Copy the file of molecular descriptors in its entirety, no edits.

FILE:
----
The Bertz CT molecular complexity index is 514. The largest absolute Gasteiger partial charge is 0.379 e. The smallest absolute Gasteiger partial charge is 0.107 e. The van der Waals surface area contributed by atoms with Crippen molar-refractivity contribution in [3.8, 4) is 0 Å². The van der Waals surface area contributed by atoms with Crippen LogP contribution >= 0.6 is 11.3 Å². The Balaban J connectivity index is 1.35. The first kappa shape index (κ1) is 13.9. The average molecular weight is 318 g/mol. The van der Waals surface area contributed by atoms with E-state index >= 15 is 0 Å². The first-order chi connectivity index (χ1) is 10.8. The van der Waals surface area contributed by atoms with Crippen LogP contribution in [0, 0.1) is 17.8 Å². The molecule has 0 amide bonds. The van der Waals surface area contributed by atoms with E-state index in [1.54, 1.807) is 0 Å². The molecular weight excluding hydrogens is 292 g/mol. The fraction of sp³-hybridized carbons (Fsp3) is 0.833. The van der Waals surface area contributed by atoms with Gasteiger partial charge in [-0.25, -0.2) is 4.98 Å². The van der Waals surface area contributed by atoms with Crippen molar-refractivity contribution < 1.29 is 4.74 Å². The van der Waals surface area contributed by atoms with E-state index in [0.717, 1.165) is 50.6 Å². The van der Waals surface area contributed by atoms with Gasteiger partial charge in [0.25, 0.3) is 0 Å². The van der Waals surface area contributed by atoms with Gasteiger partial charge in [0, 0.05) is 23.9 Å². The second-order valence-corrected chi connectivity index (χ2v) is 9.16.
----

The Bertz CT molecular complexity index is 514. The largest absolute Gasteiger partial charge is 0.379 e. The smallest absolute Gasteiger partial charge is 0.107 e. The van der Waals surface area contributed by atoms with Crippen molar-refractivity contribution in [3.8, 4) is 0 Å². The van der Waals surface area contributed by atoms with Crippen LogP contribution >= 0.6 is 11.3 Å². The Balaban J connectivity index is 1.35. The first kappa shape index (κ1) is 13.9. The average molecular weight is 318 g/mol. The van der Waals surface area contributed by atoms with E-state index >= 15 is 0 Å². The first-order chi connectivity index (χ1) is 10.8. The van der Waals surface area contributed by atoms with Crippen LogP contribution in [0, 0.1) is 17.8 Å². The molecule has 0 amide bonds. The van der Waals surface area contributed by atoms with E-state index in [1.54, 1.807) is 0 Å². The molecular weight excluding hydrogens is 292 g/mol. The fraction of sp³-hybridized carbons (Fsp3) is 0.833. The van der Waals surface area contributed by atoms with Gasteiger partial charge in [-0.25, -0.2) is 4.98 Å². The van der Waals surface area contributed by atoms with Crippen molar-refractivity contribution < 1.29 is 4.74 Å². The van der Waals surface area contributed by atoms with E-state index in [0.717, 1.165) is 50.6 Å². The van der Waals surface area contributed by atoms with Gasteiger partial charge in [0.25, 0.3) is 0 Å². The van der Waals surface area contributed by atoms with Gasteiger partial charge in [0, 0.05) is 23.9 Å². The second-order valence-corrected chi connectivity index (χ2v) is 9.16.